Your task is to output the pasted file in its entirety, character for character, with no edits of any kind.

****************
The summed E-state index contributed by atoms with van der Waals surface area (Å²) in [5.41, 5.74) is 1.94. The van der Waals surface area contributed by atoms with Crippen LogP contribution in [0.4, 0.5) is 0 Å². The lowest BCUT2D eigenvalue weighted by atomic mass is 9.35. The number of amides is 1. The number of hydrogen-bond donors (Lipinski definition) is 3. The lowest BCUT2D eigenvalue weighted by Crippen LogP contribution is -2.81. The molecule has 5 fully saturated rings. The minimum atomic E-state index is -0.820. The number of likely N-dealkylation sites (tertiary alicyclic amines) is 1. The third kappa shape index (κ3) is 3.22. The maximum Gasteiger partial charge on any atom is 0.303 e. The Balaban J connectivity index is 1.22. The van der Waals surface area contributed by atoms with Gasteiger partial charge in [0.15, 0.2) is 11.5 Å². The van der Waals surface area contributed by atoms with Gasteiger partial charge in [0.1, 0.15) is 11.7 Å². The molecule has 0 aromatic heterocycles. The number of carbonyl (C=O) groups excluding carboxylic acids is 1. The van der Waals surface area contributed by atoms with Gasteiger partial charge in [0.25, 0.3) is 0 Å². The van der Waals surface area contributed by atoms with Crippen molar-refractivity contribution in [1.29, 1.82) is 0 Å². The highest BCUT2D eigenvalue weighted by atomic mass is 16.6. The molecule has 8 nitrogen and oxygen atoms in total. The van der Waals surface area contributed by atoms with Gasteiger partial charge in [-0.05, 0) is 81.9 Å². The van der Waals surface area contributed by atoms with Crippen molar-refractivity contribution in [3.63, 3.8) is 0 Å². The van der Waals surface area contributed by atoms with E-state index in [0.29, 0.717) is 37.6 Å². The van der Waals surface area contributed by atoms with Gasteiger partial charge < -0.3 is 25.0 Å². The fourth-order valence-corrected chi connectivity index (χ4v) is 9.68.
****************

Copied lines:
The summed E-state index contributed by atoms with van der Waals surface area (Å²) in [5.41, 5.74) is 1.94. The van der Waals surface area contributed by atoms with Crippen LogP contribution in [0.4, 0.5) is 0 Å². The lowest BCUT2D eigenvalue weighted by atomic mass is 9.35. The number of amides is 1. The number of hydrogen-bond donors (Lipinski definition) is 3. The lowest BCUT2D eigenvalue weighted by Crippen LogP contribution is -2.81. The molecule has 5 fully saturated rings. The minimum atomic E-state index is -0.820. The number of likely N-dealkylation sites (tertiary alicyclic amines) is 1. The third kappa shape index (κ3) is 3.22. The maximum Gasteiger partial charge on any atom is 0.303 e. The Balaban J connectivity index is 1.22. The van der Waals surface area contributed by atoms with Gasteiger partial charge in [0.15, 0.2) is 11.5 Å². The van der Waals surface area contributed by atoms with Gasteiger partial charge in [0.1, 0.15) is 11.7 Å². The molecule has 0 aromatic heterocycles. The number of carbonyl (C=O) groups excluding carboxylic acids is 1. The van der Waals surface area contributed by atoms with Gasteiger partial charge in [0.25, 0.3) is 0 Å². The van der Waals surface area contributed by atoms with Crippen molar-refractivity contribution in [1.29, 1.82) is 0 Å². The highest BCUT2D eigenvalue weighted by atomic mass is 16.6. The molecule has 8 nitrogen and oxygen atoms in total. The van der Waals surface area contributed by atoms with Gasteiger partial charge in [-0.05, 0) is 81.9 Å². The van der Waals surface area contributed by atoms with Crippen molar-refractivity contribution in [3.63, 3.8) is 0 Å². The van der Waals surface area contributed by atoms with E-state index in [0.29, 0.717) is 37.6 Å². The van der Waals surface area contributed by atoms with Gasteiger partial charge < -0.3 is 25.0 Å². The fourth-order valence-corrected chi connectivity index (χ4v) is 9.68.